In October 2013, arrangements were made for a visit by Serbian officials to northern Kosovo. [14] It was agreed that Kosovo`s electoral bodies would also include representatives of Kosovo-Serb[15] and that the international code 383 would be assigned to Kosovo. [16] The new code was due to come into force at the end of 2015, but was again postponed until March 2016 by Serbia. [17] The geographic telephone code was implemented in December 2016. [18] To date, ten roundtables have been held at the European External Action Service office in Brussels. Ashton, the EU`s High Representative, chaired the talks for two years, followed by Federica Mogherini. The normalisation of relations with neighbouring countries is an important condition for states wishing to join the EU; The Brussels agreement led Serbia to sign a Stabilization and Association Agreement (ASA) just before the EU accession negotiations and Kosovo. The ASA was signed by HR Mogherini and PM Mustafa in October 2015. One of the most difficult problems remains to eliminate parallel Serbian structures in the northern part of Kosovo until full sovereignty. 1. In Kosovo, there will be an association/community of majority Serb communities. Membership is open to any other municipality, subject to the agreement of the members.

Following the conclusion of the agreement, the European Commission officially announced that work on the ASA with Kosovo[8] and accession negotiations with Serbia had begun. The agreement was supported by the European Union, NATO, the OSCE and the United Nations. [9] The Kosovo Assembly ratified the agreement, incorporated it into a law and treated it as an “international agreement”. [20] The Serbian National Assembly did not treat the agreement as international and did not ratify it in a binding law, which is a necessary procedure for international agreements in Serbia. [21] However, it only accepted the government report on “the process of political and technical dialogue with the temporary institutions of Pristina, under the aegis of the EU, including the process of implementing the agreements reached”. [22] The Constitutional Court of Belgrade did not respond to the question of the constitutionality of the agreement and stated in December 2014[23] that the issue raised was political and not legal. The Brussels agreement (Serbian: Briselski sporazum, in Albanian: MarrĂ©veshja e Brukselit), formally the first agreement to normalize relations, was concluded between the governments of Serbia and Kosovo on the normalization of their relations. [1] It was negotiated and concluded in Brussels under the auspices of the European Union, although it was not signed by any of the parties. The negotiations were led by Serbian Prime Minister Ivica Dasai and Kosovo Prime Minister Hashim Thai and were negotiated by EU High Representative Catherine Ashton.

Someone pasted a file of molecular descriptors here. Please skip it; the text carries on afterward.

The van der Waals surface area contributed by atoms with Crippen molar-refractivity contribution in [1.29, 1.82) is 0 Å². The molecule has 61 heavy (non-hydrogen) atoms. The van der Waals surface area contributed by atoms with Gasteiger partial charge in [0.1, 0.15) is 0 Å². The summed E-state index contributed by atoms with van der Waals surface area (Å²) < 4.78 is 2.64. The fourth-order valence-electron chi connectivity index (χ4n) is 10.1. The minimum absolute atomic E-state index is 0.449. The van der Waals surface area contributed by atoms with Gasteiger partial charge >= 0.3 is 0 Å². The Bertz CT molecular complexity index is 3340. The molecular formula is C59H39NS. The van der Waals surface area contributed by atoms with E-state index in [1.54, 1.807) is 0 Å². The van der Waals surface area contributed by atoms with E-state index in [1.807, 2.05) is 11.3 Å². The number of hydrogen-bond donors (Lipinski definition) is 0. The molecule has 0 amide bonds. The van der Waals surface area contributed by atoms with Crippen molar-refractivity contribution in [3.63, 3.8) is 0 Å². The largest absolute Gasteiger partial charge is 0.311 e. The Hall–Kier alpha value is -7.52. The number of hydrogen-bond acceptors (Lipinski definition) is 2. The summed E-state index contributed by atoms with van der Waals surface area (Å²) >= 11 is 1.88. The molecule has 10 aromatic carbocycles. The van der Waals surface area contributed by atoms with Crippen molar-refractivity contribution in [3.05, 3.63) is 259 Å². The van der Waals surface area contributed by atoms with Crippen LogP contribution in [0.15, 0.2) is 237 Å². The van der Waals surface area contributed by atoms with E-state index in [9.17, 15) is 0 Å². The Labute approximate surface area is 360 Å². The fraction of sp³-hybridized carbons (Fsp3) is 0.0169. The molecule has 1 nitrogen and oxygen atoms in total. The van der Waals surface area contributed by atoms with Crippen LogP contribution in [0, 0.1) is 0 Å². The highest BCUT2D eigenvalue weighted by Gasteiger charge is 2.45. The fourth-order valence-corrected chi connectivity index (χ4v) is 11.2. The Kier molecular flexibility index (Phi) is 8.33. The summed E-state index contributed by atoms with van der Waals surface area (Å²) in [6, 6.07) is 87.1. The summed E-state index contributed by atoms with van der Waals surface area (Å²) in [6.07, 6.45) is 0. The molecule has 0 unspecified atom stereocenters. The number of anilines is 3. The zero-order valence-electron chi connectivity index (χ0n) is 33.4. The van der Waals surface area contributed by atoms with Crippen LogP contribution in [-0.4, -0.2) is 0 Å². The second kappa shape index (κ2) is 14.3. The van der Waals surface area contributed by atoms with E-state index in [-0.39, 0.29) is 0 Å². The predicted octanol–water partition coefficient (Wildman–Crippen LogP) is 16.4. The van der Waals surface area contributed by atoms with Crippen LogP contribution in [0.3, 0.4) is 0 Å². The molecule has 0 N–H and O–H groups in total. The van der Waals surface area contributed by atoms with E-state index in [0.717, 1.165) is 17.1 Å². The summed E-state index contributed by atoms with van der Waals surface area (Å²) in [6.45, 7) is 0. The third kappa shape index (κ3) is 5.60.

The agreement was reached on April 19, 2013. [2] The Serbian government does not recognize Kosovo as a sovereign state, but has begun to normalize relations with the Kosovo government in accordance with the Brussels agreement. The notion of normalization of relations remains vague and therefore largely problematic. [3] However, Serbia has agreed that progress in implementing the Brussels agreement will be a precondition for EU accession negotiations as part of the opening of Chapter 35 negotiations in December 2015. [Citation required] Under the Brussels agreement, meetings are held regularly to ensure the implementation of provisions in various areas. An agreement on justice was reached in February 2015, followed by agreements on energy and telecommunications operators. On 25 August 2015, an agreement was reached for the creation of the Serbian Community Association, which is at the heart of the Brussels agreement.